I don’t know the future plans of Kawasaki. However, they are a business and their other product lines make much more profit with much less hassle. It wouldn’t surprise me if the big K did a Polaris and pulled out of the PWC scene.

    • Kevin Shaw 25 October, 2015 at 08:55 Reply

      Thankfully, Kawasaki knows what degree of equity their name still holds. Unfortunately, they’ve been living on those savings for too long and people are getting a little tired of giving them a “passing grade.” That is why they’re targeting a different audience with an entry-level runabout. Not only does it increase the overall size of the PWC market, but it also introduces the Kawasaki brand to a new generation of potential loyalists.

      Personally, I believe the STX-15F hull can remain the same even if only for a new set of sponsons, and a “grippier” intake grate and ride plate. The hull was born on the race track and is still grafted to Ultras (and even some FZRs) for Open class craft.

      And besides a new deck and better ergonomics, the STX is still very much loved by those two owned (and even raced) one before. Heck, Dustin Farthing still has his STX-R outside of his Marietta, GA. office.

  3. Ante 25 October, 2015 at 07:46 Reply

    I have a 13′ FZR and a 07′ SXR800. I have waaay more fun on the stand up! If Kawasaki partners with a company like Rickter for instance, they would be market leaders for the standup community overnight! Or if they introduced their own stand up hull similar to a rickter design, costs would be down and the stand up scene would be reborn! But, I have a feeling Yamaha will beat them to it with the rumoured superjet 1000…

    • Kevin Shaw 25 October, 2015 at 08:49 Reply

      Kawasaki has no logistical problem with jumping head-first into producing a new standup. There’s no shortage of prototype hull designs or access to advanced materials. Rather, it is a question of what is the smarter play? Do they produce a 4-stroke standup that MAYBE will sell 1000-1500 units a year, or introduce a lightweight two-seater runabout priced at $6,000 and sell 3,500 to 5,000 units a year? It’s all business after all, and if Kawasaki is going to increase its marketshare, the smart move is to increase the market (just like Sea-Doo did with the Spark).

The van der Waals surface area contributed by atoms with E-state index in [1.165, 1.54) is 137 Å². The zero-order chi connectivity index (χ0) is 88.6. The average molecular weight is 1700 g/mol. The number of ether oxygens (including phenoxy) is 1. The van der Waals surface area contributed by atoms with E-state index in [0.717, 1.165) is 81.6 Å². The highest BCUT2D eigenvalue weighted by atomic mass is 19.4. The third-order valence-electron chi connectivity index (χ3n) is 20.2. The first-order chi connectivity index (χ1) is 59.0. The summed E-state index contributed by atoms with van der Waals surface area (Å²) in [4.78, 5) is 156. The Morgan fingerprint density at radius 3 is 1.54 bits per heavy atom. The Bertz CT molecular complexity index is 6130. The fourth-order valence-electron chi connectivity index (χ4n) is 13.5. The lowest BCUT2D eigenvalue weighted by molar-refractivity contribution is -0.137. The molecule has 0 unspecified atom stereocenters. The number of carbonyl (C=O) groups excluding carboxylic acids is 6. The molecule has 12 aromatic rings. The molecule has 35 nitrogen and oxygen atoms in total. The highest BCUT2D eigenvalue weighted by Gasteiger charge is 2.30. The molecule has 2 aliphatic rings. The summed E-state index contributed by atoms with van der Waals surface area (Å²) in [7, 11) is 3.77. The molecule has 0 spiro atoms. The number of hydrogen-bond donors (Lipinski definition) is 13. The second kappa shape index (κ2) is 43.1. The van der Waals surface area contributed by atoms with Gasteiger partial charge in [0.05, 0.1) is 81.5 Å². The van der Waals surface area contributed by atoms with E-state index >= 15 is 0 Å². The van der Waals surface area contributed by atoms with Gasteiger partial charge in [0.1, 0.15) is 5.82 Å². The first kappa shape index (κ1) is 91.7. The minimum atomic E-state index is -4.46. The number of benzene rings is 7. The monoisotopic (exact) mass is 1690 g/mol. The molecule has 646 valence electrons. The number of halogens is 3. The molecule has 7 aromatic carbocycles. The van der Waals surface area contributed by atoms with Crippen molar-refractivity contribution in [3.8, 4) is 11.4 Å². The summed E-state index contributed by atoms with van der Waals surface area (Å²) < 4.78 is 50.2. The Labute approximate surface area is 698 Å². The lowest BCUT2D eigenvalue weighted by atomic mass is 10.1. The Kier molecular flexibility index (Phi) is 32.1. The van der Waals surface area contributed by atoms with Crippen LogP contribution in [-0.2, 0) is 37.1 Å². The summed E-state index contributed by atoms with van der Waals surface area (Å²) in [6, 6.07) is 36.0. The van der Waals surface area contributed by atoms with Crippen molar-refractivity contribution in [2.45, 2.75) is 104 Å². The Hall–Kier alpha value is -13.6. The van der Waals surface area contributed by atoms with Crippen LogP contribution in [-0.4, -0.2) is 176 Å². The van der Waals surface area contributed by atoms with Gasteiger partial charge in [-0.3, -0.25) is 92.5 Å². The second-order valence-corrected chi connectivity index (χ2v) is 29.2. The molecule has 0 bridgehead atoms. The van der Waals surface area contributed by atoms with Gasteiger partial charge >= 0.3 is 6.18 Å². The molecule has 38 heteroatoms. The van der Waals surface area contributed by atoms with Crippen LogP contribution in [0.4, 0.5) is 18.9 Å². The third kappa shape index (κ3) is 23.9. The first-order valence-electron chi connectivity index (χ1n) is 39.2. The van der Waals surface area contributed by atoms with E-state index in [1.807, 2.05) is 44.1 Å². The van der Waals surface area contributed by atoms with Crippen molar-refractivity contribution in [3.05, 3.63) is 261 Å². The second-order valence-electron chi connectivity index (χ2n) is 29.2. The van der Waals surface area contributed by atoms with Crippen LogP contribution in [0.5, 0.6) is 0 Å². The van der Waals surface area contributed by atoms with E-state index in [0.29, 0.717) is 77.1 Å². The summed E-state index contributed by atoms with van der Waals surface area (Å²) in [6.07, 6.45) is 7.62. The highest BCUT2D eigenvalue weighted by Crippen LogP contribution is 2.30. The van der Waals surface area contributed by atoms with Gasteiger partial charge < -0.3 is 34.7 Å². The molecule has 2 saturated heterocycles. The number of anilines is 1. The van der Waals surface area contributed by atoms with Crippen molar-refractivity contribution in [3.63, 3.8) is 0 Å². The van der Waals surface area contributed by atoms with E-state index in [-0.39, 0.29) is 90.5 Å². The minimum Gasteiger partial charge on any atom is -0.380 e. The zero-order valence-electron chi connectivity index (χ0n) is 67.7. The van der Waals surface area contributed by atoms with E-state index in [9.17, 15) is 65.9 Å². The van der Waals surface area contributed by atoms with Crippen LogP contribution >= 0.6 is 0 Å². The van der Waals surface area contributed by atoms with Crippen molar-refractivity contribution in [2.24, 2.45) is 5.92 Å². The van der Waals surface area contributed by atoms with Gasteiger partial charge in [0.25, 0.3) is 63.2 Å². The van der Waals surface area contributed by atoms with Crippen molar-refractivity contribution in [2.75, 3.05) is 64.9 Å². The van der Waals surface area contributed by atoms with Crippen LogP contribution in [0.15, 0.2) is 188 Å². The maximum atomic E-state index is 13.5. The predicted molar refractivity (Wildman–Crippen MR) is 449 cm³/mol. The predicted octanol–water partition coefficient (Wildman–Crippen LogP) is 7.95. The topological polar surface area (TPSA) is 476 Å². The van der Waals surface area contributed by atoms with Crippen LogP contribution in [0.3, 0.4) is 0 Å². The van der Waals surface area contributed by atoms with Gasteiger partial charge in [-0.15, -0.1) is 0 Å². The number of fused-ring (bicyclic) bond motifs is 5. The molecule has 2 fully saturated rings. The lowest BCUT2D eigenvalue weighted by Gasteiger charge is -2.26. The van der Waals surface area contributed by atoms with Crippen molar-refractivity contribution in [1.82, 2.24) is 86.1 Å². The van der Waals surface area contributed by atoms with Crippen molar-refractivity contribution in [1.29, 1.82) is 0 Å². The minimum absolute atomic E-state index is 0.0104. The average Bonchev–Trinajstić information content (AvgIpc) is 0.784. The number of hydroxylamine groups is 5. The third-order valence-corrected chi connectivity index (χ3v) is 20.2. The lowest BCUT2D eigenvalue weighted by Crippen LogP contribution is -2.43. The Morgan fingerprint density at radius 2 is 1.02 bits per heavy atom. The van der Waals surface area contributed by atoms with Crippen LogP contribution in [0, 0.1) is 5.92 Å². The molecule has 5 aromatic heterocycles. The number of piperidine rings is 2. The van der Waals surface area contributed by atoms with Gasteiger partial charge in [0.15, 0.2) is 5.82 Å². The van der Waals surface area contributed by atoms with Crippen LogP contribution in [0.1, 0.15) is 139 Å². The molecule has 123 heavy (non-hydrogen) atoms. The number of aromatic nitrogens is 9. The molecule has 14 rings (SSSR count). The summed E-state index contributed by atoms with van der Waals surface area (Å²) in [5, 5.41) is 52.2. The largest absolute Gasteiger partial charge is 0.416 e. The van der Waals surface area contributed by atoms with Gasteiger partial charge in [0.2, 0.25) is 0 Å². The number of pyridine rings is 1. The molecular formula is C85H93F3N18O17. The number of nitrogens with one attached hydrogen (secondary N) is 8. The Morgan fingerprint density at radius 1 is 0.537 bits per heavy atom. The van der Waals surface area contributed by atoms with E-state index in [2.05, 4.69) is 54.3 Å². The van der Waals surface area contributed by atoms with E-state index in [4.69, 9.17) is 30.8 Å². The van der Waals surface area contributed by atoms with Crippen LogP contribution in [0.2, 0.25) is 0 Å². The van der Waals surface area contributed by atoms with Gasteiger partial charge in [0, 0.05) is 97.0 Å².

4. Harry Paratestes 25 January, 2016 at 13:44 Reply

    Hey guys, maybe do a little research before going to press:
    Kawasaki H2/H2R and ZX10R do not share the same powerplant, the H2 versions being supercharged while the ZX version is a completely different naturally aspirated engine. Nor do supersport, sport, or sport touring share a common engine. Sport versions are parallel twins. While supersport (ZX) engines and sport touring (SX) are both inline fours, they share little or no common parts and are completely different animals: Supersports are high revving race bred high horsepower engines designed for the most part to compete at the track. Sport touring engines are engineered for mid range torque and ease of control, in a bike that is large enough to be comfortable to ride. And while they may produce healthy horsepower, it’s not the stratospheric number that you’ll see in a Kawasaki ZX10R, a bike that is virtually the same size a 600cc supersport. And as for Kawasaki touring bikes? They are high torque low reving, modest horspower V-twins, much like a Harley and completely useless for anything other than their intended purpose.
    I doubt that any of these engines would share any parts with an engine intended for marine use.

  5. Julie 8 August, 2016 at 14:57 Reply

    Everyone I know, would rather ride a stand-up then a couch. Kawasaki has to come out with a 4 stroke stand-up. I keep hearing rumors they might announce a 4 stroke stand up at the world finals this year 2016. Have you heard anything about that? The 800 has held it’s value, and there is a shortage of used ski’s to buy. Ive been saving for a 4 stroke since 2013 when they did market research about it at the finals that year! Whether they sell enough of them to make a profit, no one could know that until they release it! So many people think they stopped making those in the 90’s so I think they dropped the ball on marketing the sxr when it came out. Will there evr be a 4 stroke stand up Kawi?